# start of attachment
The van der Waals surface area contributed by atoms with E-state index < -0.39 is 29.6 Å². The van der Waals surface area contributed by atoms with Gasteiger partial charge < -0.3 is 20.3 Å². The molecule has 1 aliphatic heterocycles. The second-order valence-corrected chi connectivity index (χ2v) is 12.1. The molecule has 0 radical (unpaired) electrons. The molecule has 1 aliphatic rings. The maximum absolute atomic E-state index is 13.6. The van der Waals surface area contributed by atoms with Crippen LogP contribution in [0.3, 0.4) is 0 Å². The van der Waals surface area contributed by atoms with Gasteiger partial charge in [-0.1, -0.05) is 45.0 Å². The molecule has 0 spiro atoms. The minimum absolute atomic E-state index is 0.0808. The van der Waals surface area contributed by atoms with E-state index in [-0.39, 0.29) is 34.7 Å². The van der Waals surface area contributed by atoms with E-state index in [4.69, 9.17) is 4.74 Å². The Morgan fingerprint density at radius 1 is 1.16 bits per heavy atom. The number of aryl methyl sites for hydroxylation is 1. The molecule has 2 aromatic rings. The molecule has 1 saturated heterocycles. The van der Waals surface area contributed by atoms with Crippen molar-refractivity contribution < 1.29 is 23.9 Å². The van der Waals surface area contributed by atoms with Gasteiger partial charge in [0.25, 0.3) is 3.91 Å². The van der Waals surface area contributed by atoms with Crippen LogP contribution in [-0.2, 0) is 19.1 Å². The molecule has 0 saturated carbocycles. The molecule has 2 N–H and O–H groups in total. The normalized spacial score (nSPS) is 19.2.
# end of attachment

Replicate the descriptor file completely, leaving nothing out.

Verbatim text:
The van der Waals surface area contributed by atoms with E-state index < -0.39 is 29.6 Å². The van der Waals surface area contributed by atoms with Gasteiger partial charge < -0.3 is 20.3 Å². The molecule has 1 aliphatic heterocycles. The second-order valence-corrected chi connectivity index (χ2v) is 12.1. The molecule has 0 radical (unpaired) electrons. The molecule has 1 aliphatic rings. The maximum absolute atomic E-state index is 13.6. The van der Waals surface area contributed by atoms with Crippen LogP contribution in [0.3, 0.4) is 0 Å². The van der Waals surface area contributed by atoms with Gasteiger partial charge in [-0.1, -0.05) is 45.0 Å². The molecule has 0 spiro atoms. The minimum absolute atomic E-state index is 0.0808. The van der Waals surface area contributed by atoms with E-state index in [-0.39, 0.29) is 34.7 Å². The van der Waals surface area contributed by atoms with E-state index in [4.69, 9.17) is 4.74 Å². The Morgan fingerprint density at radius 1 is 1.16 bits per heavy atom. The number of aryl methyl sites for hydroxylation is 1. The molecule has 2 aromatic rings. The molecule has 1 saturated heterocycles. The van der Waals surface area contributed by atoms with Crippen molar-refractivity contribution < 1.29 is 23.9 Å². The van der Waals surface area contributed by atoms with Gasteiger partial charge in [0.25, 0.3) is 3.91 Å². The van der Waals surface area contributed by atoms with Crippen LogP contribution in [-0.2, 0) is 19.1 Å². The molecule has 0 saturated carbocycles. The molecule has 2 N–H and O–H groups in total. The normalized spacial score (nSPS) is 19.2.